Investors Acceptance Co. v. James Talcott, Inc.

Annotate this Case

454 S.W.2d 130 (1969)

INVESTORS ACCEPTANCE COMPANY OF LIVINGSTON, INC., Appellant, v. JAMES TALCOTT, INC., Appellee.

Court of Appeals of Tennessee, Middle Section.

December 5, 1969.

Certiorari Denied May 4, 1970.

*131 Val Sanford, Nashville, James M. McDaniel, Decatur, Ga., John Hunter Smith, Livingston, for appellant.

Millard V. Oakley, Livingston, James A. Stanfield, Atlanta, Ga., for appellee.

Certiorari Denied by Supreme Court May 4, 1970.

*132 OPINION

TODD, Judge.

Defendant, Investors Acceptance Company of Livingston, Inc., has appealed from a chancellor's decree awarding complainant, James Talcott, Inc., a judgment in the amount of $732,548.02 plus interest, setting aside a deed, and ordering the sale of certain property for satisfaction of the said judgment. Edwin Smith, who was made a party hereto for the purpose of attaching property or funds in his hands, has not appealed.

Complainant is a national lending institution, engaged in financing the activities of various business undertakings. Defendant is, or was, engaged in the business of making small loans to individuals. The parties entered into an agreement whereby complainant would make loans or advances to defendant on a revolving basis, that is, with new advances and payments of old advances being made simultaneously and daily. Said agreement further provided that said loans or advances should be secured by the assignment to complainant of the notes or other evidences of debt secured by defendant from its borrowers. Provision was made in said agreement for termination, demand of amount due and foreclosure upon the security.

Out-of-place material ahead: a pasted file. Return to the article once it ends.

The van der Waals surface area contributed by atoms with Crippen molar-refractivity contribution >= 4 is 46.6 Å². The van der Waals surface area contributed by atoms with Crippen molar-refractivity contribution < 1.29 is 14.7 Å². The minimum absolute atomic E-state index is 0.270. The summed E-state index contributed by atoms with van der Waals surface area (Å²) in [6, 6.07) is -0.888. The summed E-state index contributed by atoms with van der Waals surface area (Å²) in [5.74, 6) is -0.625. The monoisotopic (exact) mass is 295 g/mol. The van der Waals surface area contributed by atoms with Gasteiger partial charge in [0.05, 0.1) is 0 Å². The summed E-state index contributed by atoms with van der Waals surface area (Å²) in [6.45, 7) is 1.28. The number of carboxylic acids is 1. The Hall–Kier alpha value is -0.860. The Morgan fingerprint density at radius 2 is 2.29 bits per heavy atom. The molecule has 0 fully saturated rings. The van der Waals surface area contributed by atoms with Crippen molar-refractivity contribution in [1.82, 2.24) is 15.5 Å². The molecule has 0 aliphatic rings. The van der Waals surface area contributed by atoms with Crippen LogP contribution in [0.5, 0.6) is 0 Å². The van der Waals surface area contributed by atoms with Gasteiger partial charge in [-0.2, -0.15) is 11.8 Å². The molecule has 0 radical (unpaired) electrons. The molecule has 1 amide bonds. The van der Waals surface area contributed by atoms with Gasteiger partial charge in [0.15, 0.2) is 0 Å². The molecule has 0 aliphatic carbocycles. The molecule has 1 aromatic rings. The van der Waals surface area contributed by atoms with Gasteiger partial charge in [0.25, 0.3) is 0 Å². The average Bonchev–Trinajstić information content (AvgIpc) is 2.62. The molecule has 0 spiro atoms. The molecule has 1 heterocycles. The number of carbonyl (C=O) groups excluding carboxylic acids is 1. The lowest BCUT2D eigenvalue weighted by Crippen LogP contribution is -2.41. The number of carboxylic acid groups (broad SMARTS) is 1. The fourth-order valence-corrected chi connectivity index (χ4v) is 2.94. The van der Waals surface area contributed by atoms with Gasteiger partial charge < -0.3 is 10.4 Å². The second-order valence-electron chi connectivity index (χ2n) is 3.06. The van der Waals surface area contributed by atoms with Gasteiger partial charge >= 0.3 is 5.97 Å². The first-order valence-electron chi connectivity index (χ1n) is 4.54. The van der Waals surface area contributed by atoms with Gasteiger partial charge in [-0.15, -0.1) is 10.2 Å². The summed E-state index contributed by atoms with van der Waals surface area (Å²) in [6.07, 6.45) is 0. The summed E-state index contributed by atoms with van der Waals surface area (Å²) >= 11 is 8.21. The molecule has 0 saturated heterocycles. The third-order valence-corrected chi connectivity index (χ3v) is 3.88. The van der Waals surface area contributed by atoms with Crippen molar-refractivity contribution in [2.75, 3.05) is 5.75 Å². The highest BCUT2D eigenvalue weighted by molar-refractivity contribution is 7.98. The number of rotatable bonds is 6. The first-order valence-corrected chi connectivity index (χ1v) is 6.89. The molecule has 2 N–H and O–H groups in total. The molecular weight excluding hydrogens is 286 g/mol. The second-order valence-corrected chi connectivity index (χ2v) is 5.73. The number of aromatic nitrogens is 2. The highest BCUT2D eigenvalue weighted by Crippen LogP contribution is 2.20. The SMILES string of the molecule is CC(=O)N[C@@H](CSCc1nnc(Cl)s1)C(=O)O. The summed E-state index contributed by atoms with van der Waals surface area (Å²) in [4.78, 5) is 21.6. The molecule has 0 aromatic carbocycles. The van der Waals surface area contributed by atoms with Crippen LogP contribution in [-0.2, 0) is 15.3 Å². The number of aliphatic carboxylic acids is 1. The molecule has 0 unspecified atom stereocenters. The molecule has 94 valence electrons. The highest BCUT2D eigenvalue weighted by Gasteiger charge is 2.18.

Complainant had a similar arrangement with another corporation called The Gibraltar Company. For reasons not material to this suit, the defendant executed a guaranty agreement whereby it guaranteed payment of all amounts due complainant from said Gibraltar Company.

In June, 1966, complainant became dissatisfied with the performance of both contracts, and sent to both defendant and Gibraltar Company a notice of termination and demand for payment. Thereafter, complainant undertook to carry out separate foreclosure sales of the assets held as security for the indebtedness under said contracts.

On August 1, 1966, complainant mailed to defendant a notice that the notes receivable held as security for its indebtedness would be sold at the courthouse door in Louisville, Kentucky, on August 8, 1966. On the latter date, complainant purchased said notes and credited the purchase price upon the indebtedness primarily due from defendant.

On July 28, 1966, complainant mailed a notice to Gibraltar Company that its notes receivable pledged to complainant would be sold at the courthouse door in Atlanta, Georgia, on August 4, 1966. On the latter date, complainant purchased said security and credited the purchase price upon the indebtedness due from Gibraltar Company.

This suit was filed to collect from defendant $841.02 deficiency balance due upon its own indebtedness after said foreclosure and $731,707.00 deficiency balance due after said foreclosure from Gibraltar Company and guaranteed by defendant.

The answer of the defendant denied any indebtedness to complainant, denied that any such indebtedness was past due, denied that complainant had lawfully conducted the said foreclosure sales and alleged that complainant had wrongfully terminated said financing agreement. Incorporated into the answer was a cross-bill alleging $10,000,000.00 damages.

On July 20, 1967, the chancellor entered the following order:

"The above cause came on to be further heard upon the motion to dismiss the Cross-bill of Investors Acceptance Company of Livingston, Inc., as filed by the original complainant James Talcott, Inc. "After hearing argument of counsel and upon due consideration of the motion the Court is of the opinion that the motion is well-taken and should be sustained on the grounds that the Cross-bill shows on its face that Cross-complainant's cause of action sounds in tort and is a suit for unliquidated damages *133 and Cross-complainant has a plain, adequate and complete remedy at law. "IT IS, THEREFORE, ORDERED, ADJUDGED AND DECREED by the Court that the Cross-bill filed by the original defendant Investors Acceptance Company of Livingston, Inc. be and the same is hereby dismissed."